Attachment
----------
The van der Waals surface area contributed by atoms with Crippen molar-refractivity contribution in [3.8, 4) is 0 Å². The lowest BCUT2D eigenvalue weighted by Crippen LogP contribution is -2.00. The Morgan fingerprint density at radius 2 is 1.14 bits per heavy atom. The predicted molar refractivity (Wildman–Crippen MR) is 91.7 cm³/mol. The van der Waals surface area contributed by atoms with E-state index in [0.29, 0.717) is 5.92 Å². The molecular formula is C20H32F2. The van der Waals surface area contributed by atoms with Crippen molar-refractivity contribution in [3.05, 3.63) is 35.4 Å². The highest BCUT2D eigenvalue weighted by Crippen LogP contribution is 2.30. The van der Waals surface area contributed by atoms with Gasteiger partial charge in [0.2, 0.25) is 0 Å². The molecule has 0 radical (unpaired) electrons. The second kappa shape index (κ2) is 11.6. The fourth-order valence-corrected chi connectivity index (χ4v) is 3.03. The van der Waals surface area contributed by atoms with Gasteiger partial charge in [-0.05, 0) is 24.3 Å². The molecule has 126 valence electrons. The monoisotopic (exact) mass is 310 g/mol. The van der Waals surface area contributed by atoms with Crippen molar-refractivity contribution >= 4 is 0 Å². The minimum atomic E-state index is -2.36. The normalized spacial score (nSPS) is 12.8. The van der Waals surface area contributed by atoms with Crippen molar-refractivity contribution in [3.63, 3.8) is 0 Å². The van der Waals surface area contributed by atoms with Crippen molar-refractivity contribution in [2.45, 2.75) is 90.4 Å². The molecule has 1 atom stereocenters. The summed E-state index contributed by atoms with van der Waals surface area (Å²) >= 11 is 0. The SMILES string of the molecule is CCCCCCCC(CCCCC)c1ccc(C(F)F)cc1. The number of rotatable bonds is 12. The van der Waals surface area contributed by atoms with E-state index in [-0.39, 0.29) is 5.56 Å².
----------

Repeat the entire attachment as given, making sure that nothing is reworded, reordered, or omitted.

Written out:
The van der Waals surface area contributed by atoms with Crippen molar-refractivity contribution in [3.8, 4) is 0 Å². The lowest BCUT2D eigenvalue weighted by Crippen LogP contribution is -2.00. The Morgan fingerprint density at radius 2 is 1.14 bits per heavy atom. The predicted molar refractivity (Wildman–Crippen MR) is 91.7 cm³/mol. The van der Waals surface area contributed by atoms with E-state index in [0.29, 0.717) is 5.92 Å². The molecular formula is C20H32F2. The van der Waals surface area contributed by atoms with Crippen molar-refractivity contribution in [3.05, 3.63) is 35.4 Å². The highest BCUT2D eigenvalue weighted by Crippen LogP contribution is 2.30. The van der Waals surface area contributed by atoms with Gasteiger partial charge in [0.2, 0.25) is 0 Å². The molecule has 0 radical (unpaired) electrons. The second kappa shape index (κ2) is 11.6. The fourth-order valence-corrected chi connectivity index (χ4v) is 3.03. The van der Waals surface area contributed by atoms with Gasteiger partial charge in [-0.05, 0) is 24.3 Å². The molecule has 126 valence electrons. The monoisotopic (exact) mass is 310 g/mol. The van der Waals surface area contributed by atoms with Crippen molar-refractivity contribution >= 4 is 0 Å². The minimum atomic E-state index is -2.36. The normalized spacial score (nSPS) is 12.8. The van der Waals surface area contributed by atoms with Crippen molar-refractivity contribution in [3.63, 3.8) is 0 Å². The van der Waals surface area contributed by atoms with Crippen molar-refractivity contribution in [2.45, 2.75) is 90.4 Å². The molecule has 1 atom stereocenters. The summed E-state index contributed by atoms with van der Waals surface area (Å²) >= 11 is 0. The SMILES string of the molecule is CCCCCCCC(CCCCC)c1ccc(C(F)F)cc1. The number of rotatable bonds is 12. The van der Waals surface area contributed by atoms with E-state index in [-0.39, 0.29) is 5.56 Å².